!AInfoNew By 1189 three of their sons had already died and Henry's successor was Eleanor's favourite son, Richard I Lionheart, who appreciated his mother's advice. When he went on crusade, Eleanor became regent. Although Richard was a homosexual, he was supposed to provide England with heirs, so Eleanor escorted his bride-to-be to Sicily. When Richard was killed in 1199, he was succeeded by his youngest brother, John Lackland.8 
!AInfoNew 1199 By 1199, Eleanor had returned to Aquitaine and retired in the abbey of Fontevraud. She remained busy and active and personally arranged the marriage of her Castilian granddaughter to the grandson of Louis VII. She lived to be about 82, an extraordinary age in the middle ages.8 
Death 31 March 1204
Eleanor died on 31 March 1204 at Maine-et-Loire, at Pays de la Loire, at France.5 
Death* 1 April 1204 Dutchess Eleanor of Aquitaine may have died on 1 April 1204 at the Maine-et-Loire, Aquitaine, France. Tompsett gives 1 April 1204 as date of death. Both sources say that she died at the Abbey. Tompsett says "Other sources say she died 26 Jun 1202 and she was born Chateau de Belin", but does not name this source. Burke thinks she died 1162. Burke seems to be in error. 31 March 1204 is the date given by van de Pas.8,15,3 
Note 1205 Other sources say she died 26 Jun 1202 and she was born Chateau de Belin. Burke thinks she died 1162. Burke also says that she was the Countess of Saintonge, Angoumois, Limousin, Auvergne, Bordeaux, and Agen.16 
research Find Need good map of Old France. 

Family 1   Louis VII , King of France b. 1120, d. 18 September 1180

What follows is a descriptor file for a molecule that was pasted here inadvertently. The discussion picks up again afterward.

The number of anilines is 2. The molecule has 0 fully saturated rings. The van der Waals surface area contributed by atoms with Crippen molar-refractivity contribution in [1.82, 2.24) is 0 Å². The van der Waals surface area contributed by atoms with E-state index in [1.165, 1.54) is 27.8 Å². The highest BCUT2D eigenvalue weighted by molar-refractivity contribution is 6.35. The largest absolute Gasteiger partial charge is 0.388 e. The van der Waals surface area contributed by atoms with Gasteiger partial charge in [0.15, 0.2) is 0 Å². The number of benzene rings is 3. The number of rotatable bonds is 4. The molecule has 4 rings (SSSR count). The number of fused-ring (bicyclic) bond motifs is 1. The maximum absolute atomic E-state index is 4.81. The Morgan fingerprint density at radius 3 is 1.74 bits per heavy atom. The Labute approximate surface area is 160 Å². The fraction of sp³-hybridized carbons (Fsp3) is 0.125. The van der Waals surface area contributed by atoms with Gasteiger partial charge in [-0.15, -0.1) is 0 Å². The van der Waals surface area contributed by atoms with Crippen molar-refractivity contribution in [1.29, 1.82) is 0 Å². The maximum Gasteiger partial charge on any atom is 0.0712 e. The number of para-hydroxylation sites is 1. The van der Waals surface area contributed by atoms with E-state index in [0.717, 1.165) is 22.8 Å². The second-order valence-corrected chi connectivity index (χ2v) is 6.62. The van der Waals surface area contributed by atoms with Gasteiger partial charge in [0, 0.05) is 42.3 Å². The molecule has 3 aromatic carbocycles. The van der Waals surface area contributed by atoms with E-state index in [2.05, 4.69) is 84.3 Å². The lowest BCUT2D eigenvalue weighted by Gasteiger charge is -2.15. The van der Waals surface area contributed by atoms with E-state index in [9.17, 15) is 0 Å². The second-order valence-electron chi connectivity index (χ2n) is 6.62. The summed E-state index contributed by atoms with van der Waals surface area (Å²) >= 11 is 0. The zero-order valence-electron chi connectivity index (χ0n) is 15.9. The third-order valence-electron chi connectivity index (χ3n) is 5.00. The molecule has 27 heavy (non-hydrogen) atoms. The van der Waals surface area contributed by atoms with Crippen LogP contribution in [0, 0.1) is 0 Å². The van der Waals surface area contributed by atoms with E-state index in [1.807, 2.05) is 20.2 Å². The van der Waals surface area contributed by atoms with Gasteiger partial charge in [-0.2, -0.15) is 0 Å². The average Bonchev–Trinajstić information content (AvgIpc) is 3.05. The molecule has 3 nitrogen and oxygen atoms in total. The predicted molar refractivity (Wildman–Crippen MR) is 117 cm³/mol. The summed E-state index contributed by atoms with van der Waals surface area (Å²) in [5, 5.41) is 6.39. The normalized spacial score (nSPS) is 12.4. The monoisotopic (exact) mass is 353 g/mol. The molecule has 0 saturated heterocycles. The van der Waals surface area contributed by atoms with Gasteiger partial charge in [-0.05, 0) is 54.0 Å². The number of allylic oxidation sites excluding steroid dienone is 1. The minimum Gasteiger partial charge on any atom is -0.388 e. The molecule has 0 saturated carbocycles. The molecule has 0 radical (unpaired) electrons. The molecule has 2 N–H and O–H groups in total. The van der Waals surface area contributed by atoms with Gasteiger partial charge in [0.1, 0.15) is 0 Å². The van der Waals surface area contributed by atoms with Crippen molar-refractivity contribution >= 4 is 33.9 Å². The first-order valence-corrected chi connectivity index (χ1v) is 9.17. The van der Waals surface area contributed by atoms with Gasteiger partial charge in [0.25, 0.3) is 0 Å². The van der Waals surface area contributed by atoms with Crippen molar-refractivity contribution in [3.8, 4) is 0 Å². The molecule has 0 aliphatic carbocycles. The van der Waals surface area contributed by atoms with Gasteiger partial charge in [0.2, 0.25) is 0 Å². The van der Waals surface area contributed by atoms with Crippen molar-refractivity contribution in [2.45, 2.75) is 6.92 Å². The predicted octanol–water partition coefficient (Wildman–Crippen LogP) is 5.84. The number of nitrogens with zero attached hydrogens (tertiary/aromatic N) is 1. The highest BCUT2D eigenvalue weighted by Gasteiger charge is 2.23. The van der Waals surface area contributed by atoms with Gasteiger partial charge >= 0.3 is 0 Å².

Children  1. Princess Marie , of France+ b. 1145, d. 11 Mar 11989
  2. Alisa de France+ b. 1150, d. c 11986

Family 2   Henry II Curtmantle , King of England b. 5 March 1133, d. 6 July 1189
Children  1. William Plantagent b. 17 Aug 1152, d. Apr 1156
  2. Henry The Young King of England+ b. 28 Feb 1155
  3. Matilda Maud of England+ b. Jun 1156, d. 28 Jun 1189
  4. Richard I The LionHearted+ b. 8 Sep 1157, d. 6 Apr 1199
  5. Geoffrey II Plantagenet+ b. 23 Sep 1158, d. 19 Aug 1186
  6. Eleanor Plantagenet+ b. 13 Oct 1162, d. 25 Oct 1214
  7. Joan Plantagenet+ b. Oct 1165, d. 4 Sep 1199
  8. John Lackland Plantagenet+ b. 24 Dec 1167, d. 19 Oct 1216

Citations
  1. Royals pt 29, online Denis Reed, gives title.
  2. [S10141] BigKings Pedigree, online Church Yard Genealogies, Gives year only.
  3. Longshanks, online Leo van de Pas.
  4. [S9180] "Email, no hard copy" , Medieval-L David in Ballarat.
  5. .
  6. [S10143] "Eleanor of Aquitain by Brian Tompsett, Nov 23, 97".
  7. [S9679] Unknown compiler, "B1759 The Concise Columbia Encyclopedia is licensed from Columbia University Press. Copyright © 1995 by Columbia University Press.", Ancestral File.
  8. [S10142] "Eleanor of Aquitaine by Joan Bos. Downloaded from internet from http://www.xs4all.nl/~kvenjb/favour.htm#alienor".
  9. [S10142] "Eleanor of Aquitaine by Joan Bos. Downloaded from internet from http://www.xs4all.nl/~kvenjb/favour.htm#alienor", year dates only.
  10. [S9180] "Email, no hard copy" , e-mail address (John Carmi Parsons).
  11. [S9798] "GedCom via internet on Kings and Queens and other royality of Europe. On tape drive as "Internet". Some lines were printed to hard copy.".
  12. Download, http://www.castlewales.com/is_clare.html Catherine Armstrong .
  13. [S10146] "Matilda Maud daughter ot Eleanor of Aquitaine and Henry II by Brian Tompsett, Nov 23, 97".
  14. [S10145] "Henry the Young King, son of Henry II and Eleanor of Aquitaine by Brian Tompsett, Nov 23, 97".
  15. [S10143] "Eleanor of Aquitain by Brian Tompsett, Nov 23, 97", gives date and town.
  16. Download, http://www.dcs.hull.ac.uk/cgi-bin/gedlkup/n=royal?royal1372.